The story below is an excerpt from our Sept./Oct. 2015 issue. For the rest of this story and more like it subscribe today, view our digital edition or download our FREE iOS app!
The movie is expected to cause a test of the capacities of the Appalachian Trail.
This was mid-June, along the Virginia Appalachian Trail, walking southbound from Va. 42.
The Greatest Day Hiker Of Them All and I were making the ascent to Kelly Knob, a walk we hadn’t done in a long time.
Nor had we seen, maybe in all of our 11-plus years of weekend hikes, such a string of northbound thru-hikers. Nearly all young, nearly all looking far too fresh and clean for the circumstance, and nearly all pleased to stop and share a moment with the semi-geezer day hikers. Several commented that they were part of a “bubble” of thru-hikers along this section.
It occurred to us that here in the spring before the release of the movie "A Walk in the Woods," (from the 1989 Bill Bryson book of the same name), we were getting a sneak preview of what southbound day hikers in our region might cross in general next spring and summer: A steady stream of hikers, akin to what we see on the most popular sections of the trail here around Roanoke; the whole trail becoming as crowded as a weekend walk up to McAfee Knob, for instance.
Speaking of which: The “Walk in the Woods” poster and DVD package features stars Robert Redford and Nick Nolte ostensibly standing on the famous formation, a circumstance that will only add, perhaps exponentially, to the crowds that already overwhelm the parking area on Va. 311 west of Salem on many warm-weather weekends. And to the general party atmosphere up on the outcropping on weekend afternoons and evenings.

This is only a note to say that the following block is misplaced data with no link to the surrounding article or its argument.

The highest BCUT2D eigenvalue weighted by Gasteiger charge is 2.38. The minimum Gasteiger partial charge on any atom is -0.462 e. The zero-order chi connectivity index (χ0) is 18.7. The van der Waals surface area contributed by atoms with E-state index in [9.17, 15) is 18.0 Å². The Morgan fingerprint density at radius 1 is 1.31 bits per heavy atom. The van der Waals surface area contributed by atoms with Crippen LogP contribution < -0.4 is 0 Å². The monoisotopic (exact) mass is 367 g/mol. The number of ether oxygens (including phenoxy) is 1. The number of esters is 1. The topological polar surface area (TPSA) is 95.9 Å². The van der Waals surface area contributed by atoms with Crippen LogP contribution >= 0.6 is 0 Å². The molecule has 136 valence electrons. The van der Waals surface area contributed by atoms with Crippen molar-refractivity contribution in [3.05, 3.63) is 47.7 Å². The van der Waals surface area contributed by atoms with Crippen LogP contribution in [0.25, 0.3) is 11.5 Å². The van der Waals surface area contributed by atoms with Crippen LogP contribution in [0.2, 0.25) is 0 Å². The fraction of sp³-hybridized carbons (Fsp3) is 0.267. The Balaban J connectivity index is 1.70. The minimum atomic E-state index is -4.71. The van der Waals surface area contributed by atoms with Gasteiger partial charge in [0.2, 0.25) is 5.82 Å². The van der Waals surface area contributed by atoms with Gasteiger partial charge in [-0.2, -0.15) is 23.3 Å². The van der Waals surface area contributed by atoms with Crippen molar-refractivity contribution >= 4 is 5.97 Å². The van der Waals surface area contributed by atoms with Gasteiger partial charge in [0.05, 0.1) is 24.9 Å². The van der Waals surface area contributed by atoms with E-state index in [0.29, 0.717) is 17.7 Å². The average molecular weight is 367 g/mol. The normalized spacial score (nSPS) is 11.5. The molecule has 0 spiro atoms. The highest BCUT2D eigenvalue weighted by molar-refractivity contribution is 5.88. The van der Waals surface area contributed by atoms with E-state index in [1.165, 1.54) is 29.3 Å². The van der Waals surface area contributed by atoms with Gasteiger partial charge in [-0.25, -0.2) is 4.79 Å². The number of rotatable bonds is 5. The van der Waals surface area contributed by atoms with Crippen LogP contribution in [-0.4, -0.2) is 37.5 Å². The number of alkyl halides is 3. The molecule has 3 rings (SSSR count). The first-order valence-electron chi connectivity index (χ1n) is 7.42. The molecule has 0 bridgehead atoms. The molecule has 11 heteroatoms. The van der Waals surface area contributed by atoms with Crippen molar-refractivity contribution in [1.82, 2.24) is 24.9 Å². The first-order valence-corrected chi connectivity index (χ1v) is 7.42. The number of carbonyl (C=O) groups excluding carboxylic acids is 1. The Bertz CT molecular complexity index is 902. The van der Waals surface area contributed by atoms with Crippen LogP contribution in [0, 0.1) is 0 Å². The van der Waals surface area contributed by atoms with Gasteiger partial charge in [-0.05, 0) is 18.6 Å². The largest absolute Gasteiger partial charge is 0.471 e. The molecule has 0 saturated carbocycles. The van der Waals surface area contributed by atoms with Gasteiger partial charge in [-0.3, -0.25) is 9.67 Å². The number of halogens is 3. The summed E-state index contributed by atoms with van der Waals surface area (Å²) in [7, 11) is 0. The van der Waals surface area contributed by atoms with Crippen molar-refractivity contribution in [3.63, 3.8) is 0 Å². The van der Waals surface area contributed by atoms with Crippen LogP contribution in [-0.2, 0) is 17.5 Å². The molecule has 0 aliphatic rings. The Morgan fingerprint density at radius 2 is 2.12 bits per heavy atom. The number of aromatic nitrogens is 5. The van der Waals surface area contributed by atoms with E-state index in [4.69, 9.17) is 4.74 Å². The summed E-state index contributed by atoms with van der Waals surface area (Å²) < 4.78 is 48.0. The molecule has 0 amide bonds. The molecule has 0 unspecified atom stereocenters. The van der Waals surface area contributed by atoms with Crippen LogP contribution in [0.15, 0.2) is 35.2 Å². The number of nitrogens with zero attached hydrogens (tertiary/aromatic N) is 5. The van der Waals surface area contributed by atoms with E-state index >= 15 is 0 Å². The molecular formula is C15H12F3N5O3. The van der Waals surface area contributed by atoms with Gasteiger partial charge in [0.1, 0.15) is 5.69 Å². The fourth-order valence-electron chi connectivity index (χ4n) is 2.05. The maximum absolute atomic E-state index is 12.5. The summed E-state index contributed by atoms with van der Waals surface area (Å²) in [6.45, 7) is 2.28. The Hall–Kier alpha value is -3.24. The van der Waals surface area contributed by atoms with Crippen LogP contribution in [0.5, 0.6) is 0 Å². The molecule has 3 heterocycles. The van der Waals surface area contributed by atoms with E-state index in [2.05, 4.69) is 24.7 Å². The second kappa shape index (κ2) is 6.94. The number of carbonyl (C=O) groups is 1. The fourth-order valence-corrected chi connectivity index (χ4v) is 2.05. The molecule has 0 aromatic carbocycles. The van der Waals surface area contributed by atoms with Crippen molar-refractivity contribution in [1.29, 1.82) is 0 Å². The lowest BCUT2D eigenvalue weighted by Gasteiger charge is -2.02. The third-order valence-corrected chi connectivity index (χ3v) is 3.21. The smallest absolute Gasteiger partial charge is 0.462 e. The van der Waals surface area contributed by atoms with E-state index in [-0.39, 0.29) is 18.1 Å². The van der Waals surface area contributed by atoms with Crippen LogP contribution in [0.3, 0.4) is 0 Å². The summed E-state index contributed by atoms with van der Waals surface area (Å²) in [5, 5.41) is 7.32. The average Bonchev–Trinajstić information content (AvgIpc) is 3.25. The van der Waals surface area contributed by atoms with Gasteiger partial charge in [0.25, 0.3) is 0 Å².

A Walk in the Woods - Movie Trailer
(From the deparment of parenthetical ironies: Not only did stars Redford and Nolte apparently never set foot on McAfee, writer Bryon and co-hiker Katz skipped that section as well on their on-now, off-now walk of the trail.)
The movie is scheduled to open nationwide on September 2.
The coming swell of hikers on the trail is a projected circumstance that has the Southwest and Central Virginia Regional Office of the Appalachian Trail conservancy thinking and planning, some of which were discussed last issue in the space.
But for now, pre-inundation, allow us to enjoy the movie (mixed reviews at best, with some touting the interplay between Redford and Nolte and others charging them with doing little more than reading the script), for its stars, for its ties to the trail we love, and perhaps even a small nod to the fact that it was so long in the making that the original walking pair was to have been Redford and the late Paul Newman.